Dave on his new scooter, and Owen on his sister's bicycle, between them passed the word around, and the club achieved a strong and early turnout for the occasion. All the aboriginal pre-Turtle gang were there, even Tom who'd been getting lax in his attendances of late, besides several newcomers -- not all of them strictly members though -- who'd been recruited during the winter. John Russell. Harbottle (his real name) had brought along his girl-friend Jean, and Carolyn Redfern had dragged along her husband who was known to grudge every second that was spent neither in his garden nor on his allotment. George Morley, a regular but silent attendee on club nights, had brought a friend -- a Mr. Low or Lowe (or it might even have been Mr. Lo, the introduction being of course purely verbal). Dave started the proceedings by chairing a general discussion among not far short of twenty people all told.

Cynthia, who was sitting at the top of the ladder keeping lookout, kicked peremptorily on the panelling. "Visitors," she announced as she swung herself inside and dropped lithely to the lower deck. The Nullgray Mouser scooted down its plank and ensconced itself in its favourite position of safety atop the bookcase. Dave adjourned the discussion and went up to welcome the new arrivals. These were two in number, a man and a woman. The woman was holding open the door of their car while the man extricated a load of equipment. Most of this he slung over one shoulder and, the woman in the lead, they advanced to where Dave awaited them at the end of the gang-plank.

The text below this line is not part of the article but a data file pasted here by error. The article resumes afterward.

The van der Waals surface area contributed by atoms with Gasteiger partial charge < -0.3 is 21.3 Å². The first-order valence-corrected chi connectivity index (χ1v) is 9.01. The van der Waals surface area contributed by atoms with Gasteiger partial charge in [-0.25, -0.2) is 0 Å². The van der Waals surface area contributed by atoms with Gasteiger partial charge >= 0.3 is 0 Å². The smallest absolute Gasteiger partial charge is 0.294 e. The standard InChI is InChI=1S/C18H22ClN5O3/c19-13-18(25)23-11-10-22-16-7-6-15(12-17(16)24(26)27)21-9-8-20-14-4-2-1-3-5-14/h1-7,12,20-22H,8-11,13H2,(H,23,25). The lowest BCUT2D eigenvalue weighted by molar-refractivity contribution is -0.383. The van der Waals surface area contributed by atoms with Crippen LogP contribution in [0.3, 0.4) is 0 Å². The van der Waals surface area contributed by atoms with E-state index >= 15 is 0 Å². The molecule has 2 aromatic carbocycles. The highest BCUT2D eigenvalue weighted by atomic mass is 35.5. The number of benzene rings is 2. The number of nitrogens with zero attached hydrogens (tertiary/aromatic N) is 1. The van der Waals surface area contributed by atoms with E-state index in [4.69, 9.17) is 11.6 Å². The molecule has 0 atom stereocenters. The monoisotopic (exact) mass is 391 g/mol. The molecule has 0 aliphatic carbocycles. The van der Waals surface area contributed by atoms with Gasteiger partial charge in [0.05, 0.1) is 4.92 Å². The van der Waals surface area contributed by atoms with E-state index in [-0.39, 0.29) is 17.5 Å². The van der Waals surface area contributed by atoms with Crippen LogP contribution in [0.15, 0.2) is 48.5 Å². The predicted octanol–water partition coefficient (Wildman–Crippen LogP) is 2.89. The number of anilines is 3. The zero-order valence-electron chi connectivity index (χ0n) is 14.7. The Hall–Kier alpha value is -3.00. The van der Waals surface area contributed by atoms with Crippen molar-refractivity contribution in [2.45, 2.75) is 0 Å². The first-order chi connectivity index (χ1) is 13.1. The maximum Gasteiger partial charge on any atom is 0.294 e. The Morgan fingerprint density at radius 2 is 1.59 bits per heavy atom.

"The 'Gazette'?" asked Dave, then "I'm Dave Portable, the Chairman."

The woman -- she might have been in her middle or late twenties -- held out a tidily gloved hand and shook his firmly. "I'm Ruth Welby. This is Bill Williams. I don't think he has a hand free to shake."

"Well come on down. I hope you don't mind climbing ladders."

"I was in the Wrens," said the woman. Dave helped the man with his effects, and then the three of them were standing surveying the interior while the two newshounds were being thoroughly surveyed in their turn.

Mine, in her several capacities as Secretary, First Lady ,and general number two to Dave, could hardly avoid joining the group -- and Dave, his his turn, could hardly avoid introducing her. "This is -- er -- Miss Mine Smith," he announced. Ruth Welby looked blank for a moment. "M-I-N-E," Mine amplified hastily. "It's my name. Don't ask me to explain." Ruth Welby obligingly didn't. "Why don't you take your coat off?" Mine continued.

"Good idea. I'll do that. Can you start casing the join then, Bill?"

"Fair enough," Bill the photographer agreed amiably, and moved towards a table to dump the rest of his gear. Ruth Welby, for her part, allowed Mine to hang her coat among the others while she peeled off her gloves and stuffed them into a capacious handbag that hung from the crook of her elbow. Mine found herself thinking that the other woman would look a lot better either with less make-up on her face or with a more vivid colour on her nails -- or possibly both.